When House of Delegates Speaker Bill Howell ruled two of Governor McAuliffe’s line-item vetoes out of order Monday night, he cited the state Constitution and Virginia Supreme Court precedents for doing so.
Those include a 1996 case where then—as now—one major dispute was over budget language about federal funds.
In 1996, General Assembly Democrats and Republican Governor George Allen went to court over line-item vetoes—including one of an amendment that directed Allen to take federal dollars. GOP Senator Bill Stanley said the Supreme Court’s ruling then is the legal foundation for his budget language to stop federally-funded Medicaid expansion without the Assembly.
“The high court basically said that the line-item veto is for appropriated monies. When it comes down to the line-item veto in the budget itself, then it can strike dollar amounts that have been appropriated by the House and Senate. That’s the only use of the line-item veto in the budget bill. Otherwise, the line-item cannot be used for general language that’s contained therein or changes in the law that’s contained in the budget bill.”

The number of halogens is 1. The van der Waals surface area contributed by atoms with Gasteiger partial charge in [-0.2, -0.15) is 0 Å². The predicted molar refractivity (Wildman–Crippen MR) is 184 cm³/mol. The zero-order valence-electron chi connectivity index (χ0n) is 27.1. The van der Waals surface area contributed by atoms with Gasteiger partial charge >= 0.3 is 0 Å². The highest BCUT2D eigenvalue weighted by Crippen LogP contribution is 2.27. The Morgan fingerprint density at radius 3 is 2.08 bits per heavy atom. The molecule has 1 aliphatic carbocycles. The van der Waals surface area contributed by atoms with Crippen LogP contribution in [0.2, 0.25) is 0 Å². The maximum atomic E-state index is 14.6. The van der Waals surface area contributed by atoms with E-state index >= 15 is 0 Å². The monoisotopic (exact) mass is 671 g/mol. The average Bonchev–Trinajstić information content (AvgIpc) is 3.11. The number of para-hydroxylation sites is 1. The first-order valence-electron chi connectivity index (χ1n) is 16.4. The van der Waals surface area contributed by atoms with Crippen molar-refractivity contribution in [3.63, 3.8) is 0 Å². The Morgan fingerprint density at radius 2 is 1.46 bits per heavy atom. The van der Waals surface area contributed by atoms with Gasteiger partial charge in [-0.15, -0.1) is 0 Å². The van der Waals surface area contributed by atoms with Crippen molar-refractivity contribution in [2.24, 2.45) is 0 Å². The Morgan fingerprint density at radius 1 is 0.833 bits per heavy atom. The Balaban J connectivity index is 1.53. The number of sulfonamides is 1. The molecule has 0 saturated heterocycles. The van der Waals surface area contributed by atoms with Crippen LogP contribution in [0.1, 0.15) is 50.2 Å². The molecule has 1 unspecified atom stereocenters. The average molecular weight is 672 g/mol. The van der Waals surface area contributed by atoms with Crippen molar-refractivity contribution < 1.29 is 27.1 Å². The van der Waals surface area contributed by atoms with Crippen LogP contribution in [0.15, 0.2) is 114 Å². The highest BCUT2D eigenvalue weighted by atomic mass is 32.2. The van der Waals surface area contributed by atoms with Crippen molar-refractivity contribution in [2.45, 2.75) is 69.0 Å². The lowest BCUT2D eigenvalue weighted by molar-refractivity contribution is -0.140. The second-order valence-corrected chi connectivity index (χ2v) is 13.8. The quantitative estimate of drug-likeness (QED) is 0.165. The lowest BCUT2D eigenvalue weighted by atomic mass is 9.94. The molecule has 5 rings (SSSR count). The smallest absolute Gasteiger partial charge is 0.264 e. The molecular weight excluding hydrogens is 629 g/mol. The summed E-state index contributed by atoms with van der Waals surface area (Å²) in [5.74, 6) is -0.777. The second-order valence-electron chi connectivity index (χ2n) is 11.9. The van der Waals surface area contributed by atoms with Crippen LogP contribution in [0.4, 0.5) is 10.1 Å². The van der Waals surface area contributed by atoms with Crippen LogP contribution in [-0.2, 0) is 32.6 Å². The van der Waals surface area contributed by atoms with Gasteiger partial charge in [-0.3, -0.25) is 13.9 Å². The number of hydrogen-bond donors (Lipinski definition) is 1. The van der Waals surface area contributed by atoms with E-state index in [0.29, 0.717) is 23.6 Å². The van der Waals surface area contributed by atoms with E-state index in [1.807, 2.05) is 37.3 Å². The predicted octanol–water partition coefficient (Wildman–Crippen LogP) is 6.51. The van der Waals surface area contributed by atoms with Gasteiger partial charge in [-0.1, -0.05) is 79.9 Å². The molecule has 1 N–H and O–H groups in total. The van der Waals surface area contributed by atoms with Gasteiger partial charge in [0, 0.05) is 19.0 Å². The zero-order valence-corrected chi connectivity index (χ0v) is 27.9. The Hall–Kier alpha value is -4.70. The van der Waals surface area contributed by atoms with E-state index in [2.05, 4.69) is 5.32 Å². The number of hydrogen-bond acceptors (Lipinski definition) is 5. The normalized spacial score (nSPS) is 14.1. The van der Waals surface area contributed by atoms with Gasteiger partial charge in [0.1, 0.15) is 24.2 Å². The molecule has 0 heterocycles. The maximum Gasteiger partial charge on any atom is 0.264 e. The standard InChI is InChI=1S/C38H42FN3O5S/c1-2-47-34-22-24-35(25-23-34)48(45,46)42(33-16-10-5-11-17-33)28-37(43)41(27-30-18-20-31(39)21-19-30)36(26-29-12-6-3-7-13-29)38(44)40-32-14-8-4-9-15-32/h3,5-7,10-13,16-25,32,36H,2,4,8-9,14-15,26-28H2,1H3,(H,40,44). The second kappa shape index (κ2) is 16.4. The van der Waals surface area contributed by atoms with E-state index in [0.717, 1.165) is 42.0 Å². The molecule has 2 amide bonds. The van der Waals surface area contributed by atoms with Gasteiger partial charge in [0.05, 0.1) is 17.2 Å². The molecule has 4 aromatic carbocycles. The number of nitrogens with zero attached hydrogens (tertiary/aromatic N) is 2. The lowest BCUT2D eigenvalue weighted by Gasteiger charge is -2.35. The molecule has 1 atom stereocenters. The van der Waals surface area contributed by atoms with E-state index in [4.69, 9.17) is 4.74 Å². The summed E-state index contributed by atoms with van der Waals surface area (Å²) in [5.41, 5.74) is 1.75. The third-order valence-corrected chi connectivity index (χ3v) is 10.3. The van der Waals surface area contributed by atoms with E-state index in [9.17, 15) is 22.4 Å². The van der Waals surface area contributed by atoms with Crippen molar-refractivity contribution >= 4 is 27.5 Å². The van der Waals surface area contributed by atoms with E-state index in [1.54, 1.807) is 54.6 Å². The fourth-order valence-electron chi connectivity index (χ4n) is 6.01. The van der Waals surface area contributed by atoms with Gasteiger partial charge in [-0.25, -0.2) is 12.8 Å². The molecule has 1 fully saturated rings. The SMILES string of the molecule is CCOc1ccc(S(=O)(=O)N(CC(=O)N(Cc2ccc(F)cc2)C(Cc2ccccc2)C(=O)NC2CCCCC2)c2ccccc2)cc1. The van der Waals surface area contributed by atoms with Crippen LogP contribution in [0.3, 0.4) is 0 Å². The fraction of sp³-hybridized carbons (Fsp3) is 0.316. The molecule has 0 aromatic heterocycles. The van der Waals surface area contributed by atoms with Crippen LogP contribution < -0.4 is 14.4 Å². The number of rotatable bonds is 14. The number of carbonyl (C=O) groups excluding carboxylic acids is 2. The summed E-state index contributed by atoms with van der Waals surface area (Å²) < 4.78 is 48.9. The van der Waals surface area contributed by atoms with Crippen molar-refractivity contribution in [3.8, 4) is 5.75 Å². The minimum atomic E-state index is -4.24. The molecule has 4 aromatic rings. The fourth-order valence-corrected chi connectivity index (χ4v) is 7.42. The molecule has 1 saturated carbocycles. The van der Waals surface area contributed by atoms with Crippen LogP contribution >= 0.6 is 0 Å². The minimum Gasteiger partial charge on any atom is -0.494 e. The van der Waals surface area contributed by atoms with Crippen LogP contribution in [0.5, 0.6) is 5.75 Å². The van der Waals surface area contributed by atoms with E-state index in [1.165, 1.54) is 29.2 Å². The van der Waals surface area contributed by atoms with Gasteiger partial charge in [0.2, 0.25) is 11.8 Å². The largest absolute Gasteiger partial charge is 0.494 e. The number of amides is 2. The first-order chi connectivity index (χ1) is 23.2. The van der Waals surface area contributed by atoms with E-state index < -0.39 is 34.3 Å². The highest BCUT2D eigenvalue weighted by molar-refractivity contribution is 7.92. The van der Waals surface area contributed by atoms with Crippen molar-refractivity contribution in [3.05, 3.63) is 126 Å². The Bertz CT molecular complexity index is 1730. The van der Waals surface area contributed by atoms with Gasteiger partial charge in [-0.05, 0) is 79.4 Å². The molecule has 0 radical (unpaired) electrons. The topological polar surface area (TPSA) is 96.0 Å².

In the House, Democratic Delegate Scott Surovell faulted the budget language itself.
“The Stanley language, in fact, is written so broadly, many of us believe that that actually constitutes general law. And a lot of people in here talk about legislating through the budget, don’t legislate through the budget. We shouldn’t do that.”
In a statement, Governor McAuliffe said the Speaker had exercised judicial powers—and he would take the actions that HE deemed best. That’s led to speculation that the dispute may end up in court.